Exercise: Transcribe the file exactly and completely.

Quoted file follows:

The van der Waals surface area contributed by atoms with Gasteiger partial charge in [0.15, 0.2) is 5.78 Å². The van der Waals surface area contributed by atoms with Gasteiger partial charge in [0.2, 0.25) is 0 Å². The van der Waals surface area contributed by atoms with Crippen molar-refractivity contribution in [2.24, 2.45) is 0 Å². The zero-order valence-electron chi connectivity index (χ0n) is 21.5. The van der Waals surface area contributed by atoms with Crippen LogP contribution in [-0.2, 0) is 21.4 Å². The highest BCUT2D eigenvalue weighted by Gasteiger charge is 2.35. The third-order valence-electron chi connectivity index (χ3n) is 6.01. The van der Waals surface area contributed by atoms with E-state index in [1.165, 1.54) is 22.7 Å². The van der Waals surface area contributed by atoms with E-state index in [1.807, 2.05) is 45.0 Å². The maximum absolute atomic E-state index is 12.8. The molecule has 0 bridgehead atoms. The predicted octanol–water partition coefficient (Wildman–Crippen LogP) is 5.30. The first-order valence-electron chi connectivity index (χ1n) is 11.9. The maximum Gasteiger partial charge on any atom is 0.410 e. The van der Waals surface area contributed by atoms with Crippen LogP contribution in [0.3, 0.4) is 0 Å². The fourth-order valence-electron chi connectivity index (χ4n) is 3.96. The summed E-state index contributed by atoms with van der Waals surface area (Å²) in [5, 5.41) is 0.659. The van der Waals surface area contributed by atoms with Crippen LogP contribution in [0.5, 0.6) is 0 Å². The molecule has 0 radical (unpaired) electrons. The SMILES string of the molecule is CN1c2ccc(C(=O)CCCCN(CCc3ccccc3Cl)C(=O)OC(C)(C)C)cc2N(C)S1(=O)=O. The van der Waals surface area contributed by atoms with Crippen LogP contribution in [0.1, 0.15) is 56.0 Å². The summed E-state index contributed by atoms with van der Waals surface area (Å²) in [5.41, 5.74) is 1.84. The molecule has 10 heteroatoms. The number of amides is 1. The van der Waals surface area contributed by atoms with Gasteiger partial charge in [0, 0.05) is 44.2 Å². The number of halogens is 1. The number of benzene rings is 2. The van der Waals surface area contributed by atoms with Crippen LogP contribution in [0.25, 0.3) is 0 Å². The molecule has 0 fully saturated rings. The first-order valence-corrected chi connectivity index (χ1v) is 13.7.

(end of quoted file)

The van der Waals surface area contributed by atoms with Gasteiger partial charge in [0.15, 0.2) is 5.78 Å². The van der Waals surface area contributed by atoms with Gasteiger partial charge in [0.2, 0.25) is 0 Å². The van der Waals surface area contributed by atoms with Crippen molar-refractivity contribution in [2.24, 2.45) is 0 Å². The zero-order valence-electron chi connectivity index (χ0n) is 21.5. The van der Waals surface area contributed by atoms with Crippen LogP contribution in [-0.2, 0) is 21.4 Å². The highest BCUT2D eigenvalue weighted by Gasteiger charge is 2.35. The third-order valence-electron chi connectivity index (χ3n) is 6.01. The van der Waals surface area contributed by atoms with E-state index in [1.165, 1.54) is 22.7 Å². The van der Waals surface area contributed by atoms with E-state index in [1.807, 2.05) is 45.0 Å². The maximum absolute atomic E-state index is 12.8. The molecule has 0 bridgehead atoms. The predicted octanol–water partition coefficient (Wildman–Crippen LogP) is 5.30. The first-order valence-electron chi connectivity index (χ1n) is 11.9. The maximum Gasteiger partial charge on any atom is 0.410 e. The van der Waals surface area contributed by atoms with Crippen LogP contribution in [0.3, 0.4) is 0 Å². The fourth-order valence-electron chi connectivity index (χ4n) is 3.96. The summed E-state index contributed by atoms with van der Waals surface area (Å²) in [5, 5.41) is 0.659. The van der Waals surface area contributed by atoms with Crippen LogP contribution in [0.5, 0.6) is 0 Å². The molecule has 0 radical (unpaired) electrons. The SMILES string of the molecule is CN1c2ccc(C(=O)CCCCN(CCc3ccccc3Cl)C(=O)OC(C)(C)C)cc2N(C)S1(=O)=O. The van der Waals surface area contributed by atoms with Crippen LogP contribution in [0.1, 0.15) is 56.0 Å². The summed E-state index contributed by atoms with van der Waals surface area (Å²) in [5.41, 5.74) is 1.84. The molecule has 10 heteroatoms. The number of amides is 1. The van der Waals surface area contributed by atoms with Gasteiger partial charge in [0, 0.05) is 44.2 Å². The number of halogens is 1. The number of benzene rings is 2. The van der Waals surface area contributed by atoms with Crippen LogP contribution in [0.25, 0.3) is 0 Å². The molecule has 0 fully saturated rings. The first-order valence-corrected chi connectivity index (χ1v) is 13.7.